House

Lawmakers offer House bill to block transgender troop ban

A bipartisan group of lawmakers introduced legislation Friday to protect transgender people from being pulled from military service. 

The proposal from Reps. Jackie Speier (D-Calif.), Charlie Dent (R-Pa.), Susan Davis (D-Calif.), Ileana Ros-Lehtinen (R-Fla.), Adam Smith (D-Wash.) and Kyrsten Sinema (D-Ariz.) prevents the Department of Defense from removing currently serving members of the Armed Forces based solely on their gender identity.

President Trump in July announced in a series of tweets that he was reinstating a ban on transgender people serving in the military, claiming the Pentagon could not be "burdened with the tremendous medical costs and disruption" brought by their service. 

In August, he signed a memo instructing the Department of Defense to begin implementing the ban.

"Kicking out members of the United States Armed Services solely based on their gender identity is hateful, discriminatory, and on the wrong side of history," Speier said in a statement.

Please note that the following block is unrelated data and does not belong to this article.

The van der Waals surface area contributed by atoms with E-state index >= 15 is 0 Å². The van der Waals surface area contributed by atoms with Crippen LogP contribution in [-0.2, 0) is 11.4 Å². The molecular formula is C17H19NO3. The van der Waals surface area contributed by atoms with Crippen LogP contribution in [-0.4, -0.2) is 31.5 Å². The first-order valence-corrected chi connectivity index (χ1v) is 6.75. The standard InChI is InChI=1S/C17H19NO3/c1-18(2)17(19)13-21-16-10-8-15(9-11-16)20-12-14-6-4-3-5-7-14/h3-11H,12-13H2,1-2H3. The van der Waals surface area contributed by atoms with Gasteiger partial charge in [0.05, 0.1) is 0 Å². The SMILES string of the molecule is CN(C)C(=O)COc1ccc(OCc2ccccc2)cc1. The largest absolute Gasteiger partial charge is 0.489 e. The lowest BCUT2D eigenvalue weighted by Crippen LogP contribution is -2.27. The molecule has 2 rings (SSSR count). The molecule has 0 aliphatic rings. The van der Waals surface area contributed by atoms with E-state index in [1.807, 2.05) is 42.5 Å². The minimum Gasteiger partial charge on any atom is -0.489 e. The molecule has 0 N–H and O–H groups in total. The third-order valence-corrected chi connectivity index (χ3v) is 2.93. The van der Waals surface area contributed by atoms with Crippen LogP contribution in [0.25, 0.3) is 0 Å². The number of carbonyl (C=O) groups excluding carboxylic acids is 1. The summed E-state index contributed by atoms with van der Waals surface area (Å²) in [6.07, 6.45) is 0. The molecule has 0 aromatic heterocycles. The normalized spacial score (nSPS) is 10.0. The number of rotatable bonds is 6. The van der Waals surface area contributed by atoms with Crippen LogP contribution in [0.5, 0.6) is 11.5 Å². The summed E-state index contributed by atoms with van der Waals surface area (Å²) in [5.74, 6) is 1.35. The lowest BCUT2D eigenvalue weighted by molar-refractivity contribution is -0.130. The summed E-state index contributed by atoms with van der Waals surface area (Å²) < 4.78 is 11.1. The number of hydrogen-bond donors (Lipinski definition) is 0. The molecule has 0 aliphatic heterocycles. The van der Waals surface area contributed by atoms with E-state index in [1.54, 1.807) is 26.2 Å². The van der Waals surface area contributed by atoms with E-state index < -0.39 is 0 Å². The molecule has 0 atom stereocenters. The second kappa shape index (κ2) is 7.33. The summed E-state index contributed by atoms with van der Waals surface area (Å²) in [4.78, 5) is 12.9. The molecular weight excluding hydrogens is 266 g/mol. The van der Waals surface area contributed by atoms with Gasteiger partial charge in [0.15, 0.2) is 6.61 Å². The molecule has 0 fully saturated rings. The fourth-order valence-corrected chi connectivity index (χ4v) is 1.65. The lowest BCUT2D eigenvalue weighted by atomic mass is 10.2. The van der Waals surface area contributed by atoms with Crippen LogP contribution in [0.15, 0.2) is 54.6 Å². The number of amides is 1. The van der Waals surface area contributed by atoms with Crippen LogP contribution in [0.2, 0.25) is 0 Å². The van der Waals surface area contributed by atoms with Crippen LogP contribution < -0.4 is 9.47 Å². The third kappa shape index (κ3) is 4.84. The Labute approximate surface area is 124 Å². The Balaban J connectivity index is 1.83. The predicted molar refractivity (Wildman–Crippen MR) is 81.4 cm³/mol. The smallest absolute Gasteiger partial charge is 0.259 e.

"News flash, Mr. President - thousands of transgender troops already serve our country with pride and dignity. Our military should be focused on recruiting and retaining the best troops, not on rejecting qualified service members on the basis of discrimination." 

The House bill is a companion to legislation offered in the Senate last month by Sens. Kirsten Gillibrand (D-N.Y.), John McCain (R-Ariz.), Jack Reed (D-R.I.) and Susan Collins (R-Maine).

Last month, Defense Secretary James Mattis released an interim guidance that implements the ban on new recruits but allows transgender service members to continue serving in the military and receive medical care while the department determines how to enforce Trump's order. The guidance, however, says no new sex reassignment surgeries will be allowed after March 22.

Under the House bill, Mattis would be required to complete his review accepting transgender individuals into the armed forces by the end of this year and report the results to Congress. 

Ros-Lehtinen called the ban a "sad reminder of the dark chapters in our nation's history that should never be repeated." 

"Any patriot, as long as they are qualified to serve, should have the ability to, regardless of their sexual orientation or gender identity," she said. "These individuals are willing to sacrifice their lives for our freedom, a freedom that they should also be able to enjoy."

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